Back in the announcer’s booth is Jim Moran who has been the race-caller at the track since the early 1970’s.
Four groups seeking to be granted the franchise to run New York State’s three major racetracks have submitted their applications.
The bidders include current franchise-holder, the non-profit New York Racing Association; the consortium called Empire Racing that includes the country’s two biggest racetrack operators, Churchill Downs Inc. (CHDN) and Magna Entertainment Corp. (MECA); Excelsior Racing Associates LLC, and Capital Play PTY Limited of Australia.
NYRA, whose franchise expires in December, 2007, has argued that since it is a not-for-profit organization, it can be relied upon to provide more money for purchases than can the for-profit groups.
THE INSIDER: Cash Systems Inc. (CKNN) has renewed its contracts with the Normandie Casino in California and the Isle of Capri Casino in the Bahamas, and has signed a new contract with the Lakeside Inn and Casino in South Lake Tahoe, Nev.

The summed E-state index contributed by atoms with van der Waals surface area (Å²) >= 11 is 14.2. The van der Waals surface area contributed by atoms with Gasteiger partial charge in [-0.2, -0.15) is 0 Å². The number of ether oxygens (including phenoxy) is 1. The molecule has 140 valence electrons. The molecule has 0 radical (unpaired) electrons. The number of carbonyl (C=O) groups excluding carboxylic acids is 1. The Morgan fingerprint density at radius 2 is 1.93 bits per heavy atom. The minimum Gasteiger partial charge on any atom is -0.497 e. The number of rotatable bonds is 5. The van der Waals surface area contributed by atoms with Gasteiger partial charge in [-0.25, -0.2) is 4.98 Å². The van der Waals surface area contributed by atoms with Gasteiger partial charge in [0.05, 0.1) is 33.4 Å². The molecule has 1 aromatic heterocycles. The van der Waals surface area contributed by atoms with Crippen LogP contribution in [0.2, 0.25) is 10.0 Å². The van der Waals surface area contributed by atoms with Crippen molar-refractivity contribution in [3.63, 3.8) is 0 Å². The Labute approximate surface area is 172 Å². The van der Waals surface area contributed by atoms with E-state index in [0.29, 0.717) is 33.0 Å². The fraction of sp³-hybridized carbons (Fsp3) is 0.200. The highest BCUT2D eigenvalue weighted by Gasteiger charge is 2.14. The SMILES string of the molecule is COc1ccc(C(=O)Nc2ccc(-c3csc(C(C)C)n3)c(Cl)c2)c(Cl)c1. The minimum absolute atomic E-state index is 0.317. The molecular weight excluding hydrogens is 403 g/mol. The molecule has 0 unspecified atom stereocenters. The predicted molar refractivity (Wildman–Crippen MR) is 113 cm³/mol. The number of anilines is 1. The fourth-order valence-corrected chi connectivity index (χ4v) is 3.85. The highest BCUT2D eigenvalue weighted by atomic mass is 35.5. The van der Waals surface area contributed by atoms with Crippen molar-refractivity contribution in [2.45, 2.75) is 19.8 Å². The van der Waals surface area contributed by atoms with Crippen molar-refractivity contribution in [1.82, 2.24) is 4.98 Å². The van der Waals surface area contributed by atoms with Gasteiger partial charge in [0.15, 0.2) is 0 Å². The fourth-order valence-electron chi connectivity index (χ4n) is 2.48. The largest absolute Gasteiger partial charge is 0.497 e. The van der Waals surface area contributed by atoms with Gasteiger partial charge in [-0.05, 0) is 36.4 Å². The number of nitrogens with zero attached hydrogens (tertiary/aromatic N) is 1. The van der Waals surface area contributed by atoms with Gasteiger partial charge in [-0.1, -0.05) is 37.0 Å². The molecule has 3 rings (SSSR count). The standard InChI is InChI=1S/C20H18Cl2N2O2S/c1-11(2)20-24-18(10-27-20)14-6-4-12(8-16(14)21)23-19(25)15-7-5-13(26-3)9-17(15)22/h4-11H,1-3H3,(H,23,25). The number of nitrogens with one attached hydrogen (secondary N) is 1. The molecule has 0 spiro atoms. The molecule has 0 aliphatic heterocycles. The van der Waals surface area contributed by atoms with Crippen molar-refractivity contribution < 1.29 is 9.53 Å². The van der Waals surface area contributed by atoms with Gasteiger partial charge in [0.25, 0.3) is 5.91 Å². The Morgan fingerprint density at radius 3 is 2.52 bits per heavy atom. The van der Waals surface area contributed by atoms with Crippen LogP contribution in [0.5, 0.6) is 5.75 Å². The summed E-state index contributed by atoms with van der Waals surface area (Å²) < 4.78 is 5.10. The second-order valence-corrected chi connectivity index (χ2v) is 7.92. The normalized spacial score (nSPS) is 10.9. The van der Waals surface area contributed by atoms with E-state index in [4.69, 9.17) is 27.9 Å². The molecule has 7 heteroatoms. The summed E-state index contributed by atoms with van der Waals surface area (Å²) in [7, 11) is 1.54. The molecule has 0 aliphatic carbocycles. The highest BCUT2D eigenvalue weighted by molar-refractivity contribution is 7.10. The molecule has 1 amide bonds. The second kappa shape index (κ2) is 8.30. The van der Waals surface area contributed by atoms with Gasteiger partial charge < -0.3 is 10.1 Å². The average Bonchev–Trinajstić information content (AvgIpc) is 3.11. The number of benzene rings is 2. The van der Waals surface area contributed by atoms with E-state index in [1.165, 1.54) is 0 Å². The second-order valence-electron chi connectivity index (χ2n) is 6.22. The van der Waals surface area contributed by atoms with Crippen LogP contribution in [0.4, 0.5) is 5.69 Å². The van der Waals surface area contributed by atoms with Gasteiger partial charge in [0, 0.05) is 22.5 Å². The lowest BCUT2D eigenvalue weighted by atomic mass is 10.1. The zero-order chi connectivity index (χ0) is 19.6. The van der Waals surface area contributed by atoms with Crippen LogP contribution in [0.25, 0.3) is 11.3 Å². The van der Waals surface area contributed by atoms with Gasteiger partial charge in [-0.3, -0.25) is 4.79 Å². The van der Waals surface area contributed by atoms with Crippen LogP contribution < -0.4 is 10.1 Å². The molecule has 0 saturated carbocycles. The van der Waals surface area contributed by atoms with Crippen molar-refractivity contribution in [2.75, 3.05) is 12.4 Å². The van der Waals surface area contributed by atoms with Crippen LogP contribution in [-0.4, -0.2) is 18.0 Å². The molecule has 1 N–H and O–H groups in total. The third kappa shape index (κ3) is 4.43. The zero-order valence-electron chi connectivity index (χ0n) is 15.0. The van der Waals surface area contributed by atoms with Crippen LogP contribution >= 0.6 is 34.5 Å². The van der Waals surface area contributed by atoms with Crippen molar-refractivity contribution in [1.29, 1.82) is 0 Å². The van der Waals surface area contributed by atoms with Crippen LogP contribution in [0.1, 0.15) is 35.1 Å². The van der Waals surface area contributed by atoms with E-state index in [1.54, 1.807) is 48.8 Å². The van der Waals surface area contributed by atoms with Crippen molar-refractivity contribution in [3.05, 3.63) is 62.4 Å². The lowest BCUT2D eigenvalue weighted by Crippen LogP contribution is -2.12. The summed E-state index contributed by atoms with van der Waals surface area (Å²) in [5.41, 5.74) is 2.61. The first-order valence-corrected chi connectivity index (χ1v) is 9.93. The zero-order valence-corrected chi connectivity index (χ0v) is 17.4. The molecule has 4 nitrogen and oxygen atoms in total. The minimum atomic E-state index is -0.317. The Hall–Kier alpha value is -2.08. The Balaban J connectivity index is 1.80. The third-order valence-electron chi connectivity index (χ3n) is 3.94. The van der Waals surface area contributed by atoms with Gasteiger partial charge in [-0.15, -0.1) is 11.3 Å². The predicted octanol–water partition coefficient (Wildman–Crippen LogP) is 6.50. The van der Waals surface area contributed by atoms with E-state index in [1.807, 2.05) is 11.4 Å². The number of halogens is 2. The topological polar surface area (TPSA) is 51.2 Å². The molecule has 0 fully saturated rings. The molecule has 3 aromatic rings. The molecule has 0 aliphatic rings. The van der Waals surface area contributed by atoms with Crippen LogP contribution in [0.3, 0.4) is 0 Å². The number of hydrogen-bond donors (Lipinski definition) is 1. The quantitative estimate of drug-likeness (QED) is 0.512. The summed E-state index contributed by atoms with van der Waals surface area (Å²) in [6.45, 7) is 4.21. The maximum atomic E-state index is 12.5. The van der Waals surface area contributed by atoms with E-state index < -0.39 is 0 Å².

Standard & Poor’s Ratings Services has downgraded the debt of Harrah’s Entertainment Inc. (HET) from stable to negative but reaffirmed its credit ratings in the wake of Harrah’s announcement that it had offered $530 million for the U.K.’s London Clubs.
One of the principal beneficiaries of the London Clubs sale will be Malaysia’s Genting International Plc. The company owns nearly 30% of the London Clubs’ stock. Genting also is rumored to have made an offer to acquire Stanley Leisure, Britain’s largest casino operator with 45 facilities around the country.
Fans at hard-pressed Casino Windsor in Ontario, Canada, will now be able to wager on sports events. The track has been suffering from reduced patronage since Ontario banned smoking in public places.
Magna Entertainment Corp. (MECA) announced that it has completed the acquisition of AmTote International Inc., a privately-held company that provides wagering services to racetracks.
A federal judge has continued a restraining order that bars the online gambling firm BetOnSports from accepting bets in the U.S. The federal government is attempting to serve the order on the London-based company.
The Southern Gaming Summit will again be held in Biloxi next May after a one-year hiatus because of Hurricane Katrina. The 2006 meeting was held in Tunica, Miss.